Americans of different races, ages and geographic locations must cope with hunger and not having access to healthy food. However, all of these issues of malnutrition skew much more highly in communities of color.  

Black Americans have some of the highest rates of diabetes and heart disease, much attributed to diet and lifestyle choices. This is perpetuated by the lack of access to quality grocery stores. With poor suburban or urban planning, those living within a food desert often have transportation issues, not able to get to a grocery store with whole foods. These families are also less likely to get on public transportation with a bag of groceries and would rather go down to street to an outlet mall out of convenience. Most often, the options available close to these low-income families are fast-food restaurants at a cheaper price, serving food with little to no nutritional value. 

This problem is obvious since low nutritional value, hunger, and heart disease are affecting poor people of color. According to Feeding America, a domestic hunger-relief organization, one out of four African-American children struggle to get a proper meal during the day. With unemployment and poverty disproportionately affecting African Americans, it makes combating hunger even harder.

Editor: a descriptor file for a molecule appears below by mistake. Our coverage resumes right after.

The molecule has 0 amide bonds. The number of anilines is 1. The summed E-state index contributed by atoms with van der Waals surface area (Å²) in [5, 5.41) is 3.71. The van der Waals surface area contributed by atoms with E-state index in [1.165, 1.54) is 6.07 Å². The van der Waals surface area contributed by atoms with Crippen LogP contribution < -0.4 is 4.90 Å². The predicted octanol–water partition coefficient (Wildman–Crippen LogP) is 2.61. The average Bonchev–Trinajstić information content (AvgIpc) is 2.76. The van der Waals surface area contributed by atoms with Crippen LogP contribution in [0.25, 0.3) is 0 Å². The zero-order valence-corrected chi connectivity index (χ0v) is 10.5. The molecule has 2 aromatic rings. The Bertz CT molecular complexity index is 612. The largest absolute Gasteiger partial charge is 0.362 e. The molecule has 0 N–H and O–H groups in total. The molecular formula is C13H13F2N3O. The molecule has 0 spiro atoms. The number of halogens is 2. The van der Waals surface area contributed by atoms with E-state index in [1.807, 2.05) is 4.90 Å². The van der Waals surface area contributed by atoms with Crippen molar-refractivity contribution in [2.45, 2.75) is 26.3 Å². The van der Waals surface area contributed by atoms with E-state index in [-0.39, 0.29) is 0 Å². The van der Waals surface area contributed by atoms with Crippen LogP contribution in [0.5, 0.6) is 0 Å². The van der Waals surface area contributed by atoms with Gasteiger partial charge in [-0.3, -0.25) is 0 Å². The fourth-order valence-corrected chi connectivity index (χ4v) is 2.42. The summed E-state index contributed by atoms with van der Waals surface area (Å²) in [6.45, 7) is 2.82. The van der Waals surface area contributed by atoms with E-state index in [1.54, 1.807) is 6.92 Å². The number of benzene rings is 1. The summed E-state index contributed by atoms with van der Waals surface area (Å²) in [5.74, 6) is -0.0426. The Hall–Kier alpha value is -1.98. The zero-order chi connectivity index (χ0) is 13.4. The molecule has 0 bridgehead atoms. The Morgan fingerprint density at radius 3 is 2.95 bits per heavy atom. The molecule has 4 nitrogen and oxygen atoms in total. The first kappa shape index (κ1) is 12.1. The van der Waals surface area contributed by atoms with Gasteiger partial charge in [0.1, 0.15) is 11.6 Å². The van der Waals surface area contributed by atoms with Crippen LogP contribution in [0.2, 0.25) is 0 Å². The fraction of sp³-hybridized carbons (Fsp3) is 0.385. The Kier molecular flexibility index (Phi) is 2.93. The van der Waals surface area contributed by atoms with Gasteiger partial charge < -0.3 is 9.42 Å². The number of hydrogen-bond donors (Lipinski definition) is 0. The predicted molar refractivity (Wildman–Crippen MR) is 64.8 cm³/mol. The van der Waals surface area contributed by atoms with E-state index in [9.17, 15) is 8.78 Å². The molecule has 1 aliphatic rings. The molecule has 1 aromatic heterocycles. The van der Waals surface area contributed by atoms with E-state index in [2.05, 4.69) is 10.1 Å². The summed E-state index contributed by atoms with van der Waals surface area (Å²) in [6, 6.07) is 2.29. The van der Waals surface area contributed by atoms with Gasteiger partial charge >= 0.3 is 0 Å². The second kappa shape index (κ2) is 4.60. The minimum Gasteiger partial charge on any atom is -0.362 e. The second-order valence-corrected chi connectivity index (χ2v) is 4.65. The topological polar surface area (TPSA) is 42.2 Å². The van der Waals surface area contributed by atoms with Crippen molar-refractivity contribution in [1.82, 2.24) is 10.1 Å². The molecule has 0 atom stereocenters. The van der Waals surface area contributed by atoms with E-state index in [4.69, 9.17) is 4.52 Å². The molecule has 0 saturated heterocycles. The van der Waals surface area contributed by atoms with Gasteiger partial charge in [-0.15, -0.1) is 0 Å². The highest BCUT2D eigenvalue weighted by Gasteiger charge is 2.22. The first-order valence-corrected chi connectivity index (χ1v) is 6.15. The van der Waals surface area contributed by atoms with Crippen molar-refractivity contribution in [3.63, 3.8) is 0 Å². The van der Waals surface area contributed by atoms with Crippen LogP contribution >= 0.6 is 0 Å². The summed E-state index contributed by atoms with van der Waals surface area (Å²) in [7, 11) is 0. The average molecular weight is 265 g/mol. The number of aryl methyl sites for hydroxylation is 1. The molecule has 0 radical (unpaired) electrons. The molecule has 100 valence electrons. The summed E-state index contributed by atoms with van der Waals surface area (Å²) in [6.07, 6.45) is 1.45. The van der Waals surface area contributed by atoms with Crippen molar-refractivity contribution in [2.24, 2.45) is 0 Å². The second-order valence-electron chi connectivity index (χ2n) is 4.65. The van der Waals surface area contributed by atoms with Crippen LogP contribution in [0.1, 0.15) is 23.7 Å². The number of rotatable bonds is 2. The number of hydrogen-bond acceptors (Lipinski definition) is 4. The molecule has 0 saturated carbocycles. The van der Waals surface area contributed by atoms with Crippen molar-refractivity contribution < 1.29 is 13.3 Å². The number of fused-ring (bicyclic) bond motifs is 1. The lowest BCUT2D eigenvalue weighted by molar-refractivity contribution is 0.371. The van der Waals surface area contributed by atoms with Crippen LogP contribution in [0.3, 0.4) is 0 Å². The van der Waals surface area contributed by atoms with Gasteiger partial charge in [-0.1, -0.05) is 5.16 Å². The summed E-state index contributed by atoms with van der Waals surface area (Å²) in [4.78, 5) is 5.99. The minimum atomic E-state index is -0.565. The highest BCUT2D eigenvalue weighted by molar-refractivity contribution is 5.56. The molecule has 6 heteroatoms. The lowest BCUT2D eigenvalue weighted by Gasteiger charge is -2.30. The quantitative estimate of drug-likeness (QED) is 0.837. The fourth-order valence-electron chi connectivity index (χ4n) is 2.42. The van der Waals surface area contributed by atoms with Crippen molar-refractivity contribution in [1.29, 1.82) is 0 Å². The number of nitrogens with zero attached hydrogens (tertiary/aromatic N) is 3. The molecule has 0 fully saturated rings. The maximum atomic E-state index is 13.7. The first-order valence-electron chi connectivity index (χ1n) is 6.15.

It is important for people of color in the food industry to have a seat at the table when discussing possible solutions, or even when discussing the food sustainability movement and going green. Immediately, activists want to put grocery stores and fresh markets in these food deserts, but that has proven to not be as efficient as predicted, as leading experts question the best decision going forward. 

Black farmers themselves have a long history of fighting for loans and farm subsidies with an ongoing battle with the USDA. White farmers are overwhelming supplied with these resources, including disaster relief funds. This caused the National Black Farmers Association to sue the USDA for discrimination, finally settling for $1.25 billion. This only coming years before a class-action lawsuit of  black farmers in Tennessee being sold defective seeds. From 2007 to 2012, there has been a 12 percent increase in the number of black farmers, but only time will tell if the U.S. government is doing everything it can to protect and support all of its farmers. 

In an interview with The Guardian, food justice activist Karen Washington further explained the lack of diversity at food conferences. Washington launched the organization, Black Urban Growers simply because of the lack of diversity at conferences like Organic Growers. Despite being around for 25 years, black speakers have been featured only on two occasions. She further explains that there are plenty of leading farmers of color, but they are simply not invited or reached out to. Often, black issues in the food industry are not discussed and when food deserts or insecurity are addressed, it is often through a white lens or by someone who is not a member of the community. 

Going forward, it is important to be aware of who grows our food and truly has access to healthy choices. It is quite clear that economic inequalities and decades of racism still affect our food system today. It is important to support farmers like Leah Penniman and continue to support black leaders in the movement.